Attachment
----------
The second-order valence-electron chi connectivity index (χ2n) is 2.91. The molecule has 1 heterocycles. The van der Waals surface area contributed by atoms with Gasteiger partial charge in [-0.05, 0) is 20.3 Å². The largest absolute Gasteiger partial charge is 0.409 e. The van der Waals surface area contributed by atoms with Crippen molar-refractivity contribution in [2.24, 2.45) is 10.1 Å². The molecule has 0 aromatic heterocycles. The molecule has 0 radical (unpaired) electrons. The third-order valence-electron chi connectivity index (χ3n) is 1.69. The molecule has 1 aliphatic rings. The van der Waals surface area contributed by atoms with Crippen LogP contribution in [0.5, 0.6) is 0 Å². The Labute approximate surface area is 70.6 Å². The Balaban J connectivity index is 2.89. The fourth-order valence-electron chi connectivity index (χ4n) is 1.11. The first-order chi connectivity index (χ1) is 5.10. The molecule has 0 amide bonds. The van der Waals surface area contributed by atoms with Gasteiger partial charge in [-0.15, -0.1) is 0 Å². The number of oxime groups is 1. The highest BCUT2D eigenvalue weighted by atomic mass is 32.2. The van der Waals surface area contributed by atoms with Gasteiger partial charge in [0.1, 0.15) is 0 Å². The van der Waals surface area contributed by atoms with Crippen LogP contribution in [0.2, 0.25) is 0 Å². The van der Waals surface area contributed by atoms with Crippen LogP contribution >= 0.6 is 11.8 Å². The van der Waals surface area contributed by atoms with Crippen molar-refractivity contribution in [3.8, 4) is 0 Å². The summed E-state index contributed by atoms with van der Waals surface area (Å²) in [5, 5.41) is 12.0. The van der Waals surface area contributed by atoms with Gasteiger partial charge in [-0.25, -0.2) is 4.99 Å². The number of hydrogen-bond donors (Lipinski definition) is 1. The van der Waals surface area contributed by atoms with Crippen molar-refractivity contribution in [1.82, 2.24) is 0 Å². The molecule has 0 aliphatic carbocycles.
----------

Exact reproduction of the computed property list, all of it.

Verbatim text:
The second-order valence-electron chi connectivity index (χ2n) is 2.91. The molecule has 1 heterocycles. The van der Waals surface area contributed by atoms with Gasteiger partial charge in [-0.05, 0) is 20.3 Å². The largest absolute Gasteiger partial charge is 0.409 e. The van der Waals surface area contributed by atoms with Crippen molar-refractivity contribution in [2.24, 2.45) is 10.1 Å². The molecule has 0 aromatic heterocycles. The molecule has 0 radical (unpaired) electrons. The third-order valence-electron chi connectivity index (χ3n) is 1.69. The molecule has 1 aliphatic rings. The van der Waals surface area contributed by atoms with Crippen LogP contribution in [0.5, 0.6) is 0 Å². The Labute approximate surface area is 70.6 Å². The Balaban J connectivity index is 2.89. The fourth-order valence-electron chi connectivity index (χ4n) is 1.11. The first-order chi connectivity index (χ1) is 5.10. The molecule has 0 amide bonds. The van der Waals surface area contributed by atoms with Gasteiger partial charge in [-0.15, -0.1) is 0 Å². The number of oxime groups is 1. The highest BCUT2D eigenvalue weighted by atomic mass is 32.2. The van der Waals surface area contributed by atoms with Gasteiger partial charge in [0.1, 0.15) is 0 Å². The van der Waals surface area contributed by atoms with Crippen LogP contribution in [0.2, 0.25) is 0 Å². The van der Waals surface area contributed by atoms with Crippen LogP contribution >= 0.6 is 11.8 Å². The van der Waals surface area contributed by atoms with Crippen molar-refractivity contribution in [3.8, 4) is 0 Å². The summed E-state index contributed by atoms with van der Waals surface area (Å²) in [5, 5.41) is 12.0. The van der Waals surface area contributed by atoms with Gasteiger partial charge in [-0.25, -0.2) is 4.99 Å². The number of hydrogen-bond donors (Lipinski definition) is 1. The van der Waals surface area contributed by atoms with Crippen molar-refractivity contribution in [1.82, 2.24) is 0 Å². The molecule has 0 aliphatic carbocycles.